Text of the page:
Plex Cloud exits beta and is now available to all Plex Pass subscribers

Plex Cloud has exited beta and ready for all users to use. You still need to be a Plex Pass subscriber to use the service, but if you are, you can host all or part of your personal media library in the cloud without needing to run a local Plex server. The service first debuted last year with support for Amazon Drive, but now only supports Dropbox, Google Drive, and OneDrive.

Normally with Plex, you use your own PC or NAS to store your media and run their free Plex server software. Then you use one of their apps, available for most popular platforms like the Fire TV, to view your media. The apps and service are free, but you can choose to pay for a Plex Pass subscription to unlock additional features. One of those features is Plex Cloud.

With Plex Cloud, you do not need to have an always-on PC or NAS to run the Plex server software and store your media. You upload your media to one of the three supported cloud drive services and stream that content to the various Plex apps directly from the cloud drive.

Advantages of Plex Cloud, over running your own Plex server, are quick setup and ease of use. You just upload your content, launch the Plex app, and link it with your cloud drive. Your content will be available to stream from anywhere without needing to configure routers and home networks to allow outside access.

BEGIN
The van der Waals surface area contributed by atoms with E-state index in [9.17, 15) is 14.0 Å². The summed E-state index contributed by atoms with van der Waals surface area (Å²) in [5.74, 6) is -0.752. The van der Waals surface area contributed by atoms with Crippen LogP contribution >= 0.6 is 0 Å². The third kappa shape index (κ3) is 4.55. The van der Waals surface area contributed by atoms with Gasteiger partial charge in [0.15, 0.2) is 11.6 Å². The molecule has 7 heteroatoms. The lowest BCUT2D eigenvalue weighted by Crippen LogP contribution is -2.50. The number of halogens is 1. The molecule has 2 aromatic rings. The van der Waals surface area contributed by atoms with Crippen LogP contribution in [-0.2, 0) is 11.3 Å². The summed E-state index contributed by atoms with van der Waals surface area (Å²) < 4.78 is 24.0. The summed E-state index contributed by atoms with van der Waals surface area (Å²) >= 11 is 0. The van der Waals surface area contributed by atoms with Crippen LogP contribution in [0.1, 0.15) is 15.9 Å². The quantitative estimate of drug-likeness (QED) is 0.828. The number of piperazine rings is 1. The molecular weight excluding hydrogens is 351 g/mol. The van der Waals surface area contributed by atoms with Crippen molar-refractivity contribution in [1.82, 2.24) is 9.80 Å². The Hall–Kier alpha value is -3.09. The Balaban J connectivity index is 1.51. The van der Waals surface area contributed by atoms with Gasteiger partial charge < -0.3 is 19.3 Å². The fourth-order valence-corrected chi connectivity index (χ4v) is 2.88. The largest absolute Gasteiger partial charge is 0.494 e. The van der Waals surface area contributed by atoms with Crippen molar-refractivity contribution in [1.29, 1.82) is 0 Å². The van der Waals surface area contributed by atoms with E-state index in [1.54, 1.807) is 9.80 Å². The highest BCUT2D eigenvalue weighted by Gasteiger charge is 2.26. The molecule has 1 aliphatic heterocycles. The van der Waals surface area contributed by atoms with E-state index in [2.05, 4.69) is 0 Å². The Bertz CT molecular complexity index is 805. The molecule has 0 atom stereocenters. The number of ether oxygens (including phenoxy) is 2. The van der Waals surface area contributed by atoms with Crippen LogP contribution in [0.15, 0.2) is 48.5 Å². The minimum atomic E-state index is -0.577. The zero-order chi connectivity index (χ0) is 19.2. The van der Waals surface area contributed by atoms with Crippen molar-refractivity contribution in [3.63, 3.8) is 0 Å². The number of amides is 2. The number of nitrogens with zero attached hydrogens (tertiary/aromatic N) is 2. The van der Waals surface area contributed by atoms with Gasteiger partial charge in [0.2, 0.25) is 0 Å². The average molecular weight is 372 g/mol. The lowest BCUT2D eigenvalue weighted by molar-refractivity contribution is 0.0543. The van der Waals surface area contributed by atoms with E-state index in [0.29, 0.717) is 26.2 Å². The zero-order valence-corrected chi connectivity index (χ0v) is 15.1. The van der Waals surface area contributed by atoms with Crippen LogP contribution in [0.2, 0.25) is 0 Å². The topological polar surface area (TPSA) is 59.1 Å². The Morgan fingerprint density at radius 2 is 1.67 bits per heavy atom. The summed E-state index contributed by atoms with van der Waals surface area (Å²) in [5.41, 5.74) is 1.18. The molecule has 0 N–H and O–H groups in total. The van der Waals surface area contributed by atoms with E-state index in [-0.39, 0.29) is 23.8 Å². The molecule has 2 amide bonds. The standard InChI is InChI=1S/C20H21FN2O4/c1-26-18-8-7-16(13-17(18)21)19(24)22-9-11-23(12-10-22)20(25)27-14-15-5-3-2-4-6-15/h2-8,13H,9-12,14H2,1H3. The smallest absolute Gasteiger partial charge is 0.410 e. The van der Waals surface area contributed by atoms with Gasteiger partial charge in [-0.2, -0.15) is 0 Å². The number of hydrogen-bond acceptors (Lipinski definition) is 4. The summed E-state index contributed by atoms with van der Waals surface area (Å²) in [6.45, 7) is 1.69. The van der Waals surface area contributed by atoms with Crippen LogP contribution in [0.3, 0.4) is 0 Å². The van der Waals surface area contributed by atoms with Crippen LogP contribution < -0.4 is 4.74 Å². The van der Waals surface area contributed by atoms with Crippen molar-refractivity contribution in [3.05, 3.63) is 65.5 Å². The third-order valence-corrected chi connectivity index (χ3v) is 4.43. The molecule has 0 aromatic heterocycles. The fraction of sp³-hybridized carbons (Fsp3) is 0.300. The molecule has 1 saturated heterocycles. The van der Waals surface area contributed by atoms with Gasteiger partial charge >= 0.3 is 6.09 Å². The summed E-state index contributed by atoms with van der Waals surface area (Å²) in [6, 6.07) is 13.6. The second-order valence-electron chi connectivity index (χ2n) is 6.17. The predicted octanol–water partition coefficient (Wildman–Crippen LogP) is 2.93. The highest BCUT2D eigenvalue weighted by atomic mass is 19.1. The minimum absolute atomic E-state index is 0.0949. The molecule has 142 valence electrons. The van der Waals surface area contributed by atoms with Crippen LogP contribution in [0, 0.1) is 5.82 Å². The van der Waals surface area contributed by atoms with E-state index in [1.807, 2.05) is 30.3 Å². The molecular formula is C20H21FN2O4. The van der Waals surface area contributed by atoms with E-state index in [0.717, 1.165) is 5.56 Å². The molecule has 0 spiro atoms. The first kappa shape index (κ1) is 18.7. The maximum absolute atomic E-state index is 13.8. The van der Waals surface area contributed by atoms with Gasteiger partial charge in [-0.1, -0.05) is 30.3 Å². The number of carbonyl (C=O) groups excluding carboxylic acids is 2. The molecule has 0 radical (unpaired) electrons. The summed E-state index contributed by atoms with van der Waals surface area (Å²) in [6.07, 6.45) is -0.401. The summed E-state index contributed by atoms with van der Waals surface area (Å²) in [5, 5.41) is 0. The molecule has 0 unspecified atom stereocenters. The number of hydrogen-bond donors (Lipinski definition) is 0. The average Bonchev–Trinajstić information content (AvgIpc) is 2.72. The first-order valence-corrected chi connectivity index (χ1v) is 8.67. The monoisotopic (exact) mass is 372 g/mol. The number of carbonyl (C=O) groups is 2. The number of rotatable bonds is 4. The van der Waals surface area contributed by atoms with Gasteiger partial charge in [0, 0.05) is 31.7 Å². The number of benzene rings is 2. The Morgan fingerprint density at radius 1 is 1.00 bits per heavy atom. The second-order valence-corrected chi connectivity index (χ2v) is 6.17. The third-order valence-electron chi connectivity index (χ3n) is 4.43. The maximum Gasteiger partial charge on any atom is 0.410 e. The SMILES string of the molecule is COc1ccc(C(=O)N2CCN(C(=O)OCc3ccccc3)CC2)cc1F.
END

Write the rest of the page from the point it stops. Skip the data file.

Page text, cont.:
The big disadvantage is having to pay for cloud storage. Plex Cloud was very promising when it launched with Amazon Drive support because you could get unlimited storage for just $59.99 a year. Plex dropped Amazon Drive support within a month due to “technical problems.” None of the remaining three cloud drive services offer an unlimited plan. With Google Drive you’ll pay $20 per year for 100 GB, $100 per year for 1 TB, or $100 per month for 10 TB. With OneDrive you’ll pay $24 per year for 50 GB, $70 per year for 1 TB, or $100 per year for 5 TB. Dropbox is $100 per year for 1 TB.

Until Plex Cloud supports a cloud drive service that offers unlimited storage, it’s probably not a viable option to store a massive media library. It may be worth setting up to store select titles you want easy access to, or if you just want to give Plex a try without having to setup your own local hardware.

  1. Andy says:

    Also remember it takes forever to upload your library to the cloud. Way longer than the traditional Plex Server method.

  2. cdlenfert says:

    Accessing my Plex Media Server running on my Mac didn’t require any router/network port forwarding or configuration whatsoever. You can simply log in at and see your available servers. The mobile apps work outside of your home network the same way.

    Just wanted to clarify as this is a big reason I use Plex at all. Simple remote access to my media.

  3. Ujn Hunter says:

    Pretty disappointed in this… the only reason I signed up for Plex in the first place was because of this so called Amazon Drive Cloud support which they dropped right after I signed up. Sounds pretty useless without Amazon Drive support.

  4. Terence says:

    This is great. If you have media in the cloud already like I did you just go in and set up folders for it. Works flawlessly.

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